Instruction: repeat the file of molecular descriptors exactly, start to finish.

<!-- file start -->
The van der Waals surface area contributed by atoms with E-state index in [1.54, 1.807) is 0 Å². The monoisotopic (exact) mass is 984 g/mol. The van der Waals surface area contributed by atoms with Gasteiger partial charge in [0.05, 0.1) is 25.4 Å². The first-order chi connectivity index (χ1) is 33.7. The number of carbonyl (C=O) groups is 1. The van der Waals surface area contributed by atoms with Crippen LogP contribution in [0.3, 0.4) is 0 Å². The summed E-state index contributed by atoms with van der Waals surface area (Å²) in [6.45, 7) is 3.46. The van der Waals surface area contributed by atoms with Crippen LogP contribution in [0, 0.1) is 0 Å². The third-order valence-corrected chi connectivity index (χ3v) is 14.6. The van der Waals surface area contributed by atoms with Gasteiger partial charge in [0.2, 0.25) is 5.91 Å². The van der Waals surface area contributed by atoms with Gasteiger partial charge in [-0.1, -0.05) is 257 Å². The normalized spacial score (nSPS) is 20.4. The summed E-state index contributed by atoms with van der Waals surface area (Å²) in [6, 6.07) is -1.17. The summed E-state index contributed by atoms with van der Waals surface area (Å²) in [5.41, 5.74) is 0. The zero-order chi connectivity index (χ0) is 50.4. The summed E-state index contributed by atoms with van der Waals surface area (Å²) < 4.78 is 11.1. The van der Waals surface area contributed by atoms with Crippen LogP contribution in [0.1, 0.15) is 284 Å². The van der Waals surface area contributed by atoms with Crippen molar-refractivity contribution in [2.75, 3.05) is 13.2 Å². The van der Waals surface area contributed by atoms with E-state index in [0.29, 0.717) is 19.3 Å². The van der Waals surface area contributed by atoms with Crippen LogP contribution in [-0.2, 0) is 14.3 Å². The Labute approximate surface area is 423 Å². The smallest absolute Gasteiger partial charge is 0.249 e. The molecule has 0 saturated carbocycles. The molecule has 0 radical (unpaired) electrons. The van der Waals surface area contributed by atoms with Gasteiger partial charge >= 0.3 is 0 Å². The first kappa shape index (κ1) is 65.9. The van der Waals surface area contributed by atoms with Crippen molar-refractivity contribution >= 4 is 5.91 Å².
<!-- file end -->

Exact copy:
The van der Waals surface area contributed by atoms with E-state index in [1.54, 1.807) is 0 Å². The monoisotopic (exact) mass is 984 g/mol. The van der Waals surface area contributed by atoms with Gasteiger partial charge in [0.05, 0.1) is 25.4 Å². The first-order chi connectivity index (χ1) is 33.7. The number of carbonyl (C=O) groups is 1. The van der Waals surface area contributed by atoms with Crippen LogP contribution in [0.3, 0.4) is 0 Å². The summed E-state index contributed by atoms with van der Waals surface area (Å²) in [6.45, 7) is 3.46. The van der Waals surface area contributed by atoms with Crippen LogP contribution in [0, 0.1) is 0 Å². The third-order valence-corrected chi connectivity index (χ3v) is 14.6. The van der Waals surface area contributed by atoms with Gasteiger partial charge in [0.2, 0.25) is 5.91 Å². The van der Waals surface area contributed by atoms with Gasteiger partial charge in [-0.1, -0.05) is 257 Å². The normalized spacial score (nSPS) is 20.4. The summed E-state index contributed by atoms with van der Waals surface area (Å²) in [6, 6.07) is -1.17. The summed E-state index contributed by atoms with van der Waals surface area (Å²) in [5.41, 5.74) is 0. The zero-order chi connectivity index (χ0) is 50.4. The summed E-state index contributed by atoms with van der Waals surface area (Å²) < 4.78 is 11.1. The van der Waals surface area contributed by atoms with Crippen LogP contribution in [0.1, 0.15) is 284 Å². The van der Waals surface area contributed by atoms with Crippen molar-refractivity contribution in [2.75, 3.05) is 13.2 Å². The van der Waals surface area contributed by atoms with E-state index in [0.29, 0.717) is 19.3 Å². The van der Waals surface area contributed by atoms with Crippen LogP contribution in [-0.2, 0) is 14.3 Å². The Labute approximate surface area is 423 Å². The smallest absolute Gasteiger partial charge is 0.249 e. The molecule has 0 saturated carbocycles. The molecule has 0 radical (unpaired) electrons. The van der Waals surface area contributed by atoms with Gasteiger partial charge >= 0.3 is 0 Å². The first kappa shape index (κ1) is 65.9. The van der Waals surface area contributed by atoms with Crippen molar-refractivity contribution >= 4 is 5.91 Å².